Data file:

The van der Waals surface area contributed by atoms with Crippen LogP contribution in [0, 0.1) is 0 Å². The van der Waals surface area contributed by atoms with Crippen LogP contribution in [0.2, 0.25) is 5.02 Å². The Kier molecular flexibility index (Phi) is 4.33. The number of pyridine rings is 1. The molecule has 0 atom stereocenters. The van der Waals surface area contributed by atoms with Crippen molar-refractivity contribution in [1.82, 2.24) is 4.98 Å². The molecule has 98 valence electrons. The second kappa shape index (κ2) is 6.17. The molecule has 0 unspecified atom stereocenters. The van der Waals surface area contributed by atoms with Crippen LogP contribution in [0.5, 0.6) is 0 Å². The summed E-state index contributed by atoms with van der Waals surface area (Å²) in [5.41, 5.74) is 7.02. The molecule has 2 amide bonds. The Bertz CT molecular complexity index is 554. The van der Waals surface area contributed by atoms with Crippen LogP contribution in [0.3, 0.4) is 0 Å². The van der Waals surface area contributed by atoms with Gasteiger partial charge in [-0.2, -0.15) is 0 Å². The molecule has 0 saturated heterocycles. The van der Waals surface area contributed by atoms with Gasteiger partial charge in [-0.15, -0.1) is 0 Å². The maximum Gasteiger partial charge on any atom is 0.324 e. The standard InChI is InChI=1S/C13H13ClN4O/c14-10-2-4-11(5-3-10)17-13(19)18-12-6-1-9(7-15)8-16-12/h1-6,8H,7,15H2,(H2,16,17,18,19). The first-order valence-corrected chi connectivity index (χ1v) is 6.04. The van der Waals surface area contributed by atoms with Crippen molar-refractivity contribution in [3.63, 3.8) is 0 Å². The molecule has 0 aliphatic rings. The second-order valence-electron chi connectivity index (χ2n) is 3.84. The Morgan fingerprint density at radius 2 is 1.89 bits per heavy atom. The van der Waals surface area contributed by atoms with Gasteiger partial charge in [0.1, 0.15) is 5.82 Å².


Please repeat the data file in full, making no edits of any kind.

The van der Waals surface area contributed by atoms with Crippen LogP contribution in [0, 0.1) is 0 Å². The van der Waals surface area contributed by atoms with Crippen LogP contribution in [0.2, 0.25) is 5.02 Å². The Kier molecular flexibility index (Phi) is 4.33. The number of pyridine rings is 1. The molecule has 0 atom stereocenters. The van der Waals surface area contributed by atoms with Crippen molar-refractivity contribution in [1.82, 2.24) is 4.98 Å². The molecule has 98 valence electrons. The second kappa shape index (κ2) is 6.17. The molecule has 0 unspecified atom stereocenters. The van der Waals surface area contributed by atoms with Crippen LogP contribution in [0.5, 0.6) is 0 Å². The summed E-state index contributed by atoms with van der Waals surface area (Å²) in [5.41, 5.74) is 7.02. The molecule has 2 amide bonds. The Bertz CT molecular complexity index is 554. The van der Waals surface area contributed by atoms with Crippen LogP contribution in [0.3, 0.4) is 0 Å². The van der Waals surface area contributed by atoms with Gasteiger partial charge in [-0.2, -0.15) is 0 Å². The molecule has 0 saturated heterocycles. The van der Waals surface area contributed by atoms with Gasteiger partial charge in [-0.15, -0.1) is 0 Å². The maximum Gasteiger partial charge on any atom is 0.324 e. The standard InChI is InChI=1S/C13H13ClN4O/c14-10-2-4-11(5-3-10)17-13(19)18-12-6-1-9(7-15)8-16-12/h1-6,8H,7,15H2,(H2,16,17,18,19). The first-order valence-corrected chi connectivity index (χ1v) is 6.04. The van der Waals surface area contributed by atoms with Crippen molar-refractivity contribution in [3.63, 3.8) is 0 Å². The molecule has 0 aliphatic rings. The second-order valence-electron chi connectivity index (χ2n) is 3.84. The Morgan fingerprint density at radius 2 is 1.89 bits per heavy atom. The van der Waals surface area contributed by atoms with Gasteiger partial charge in [0.1, 0.15) is 5.82 Å².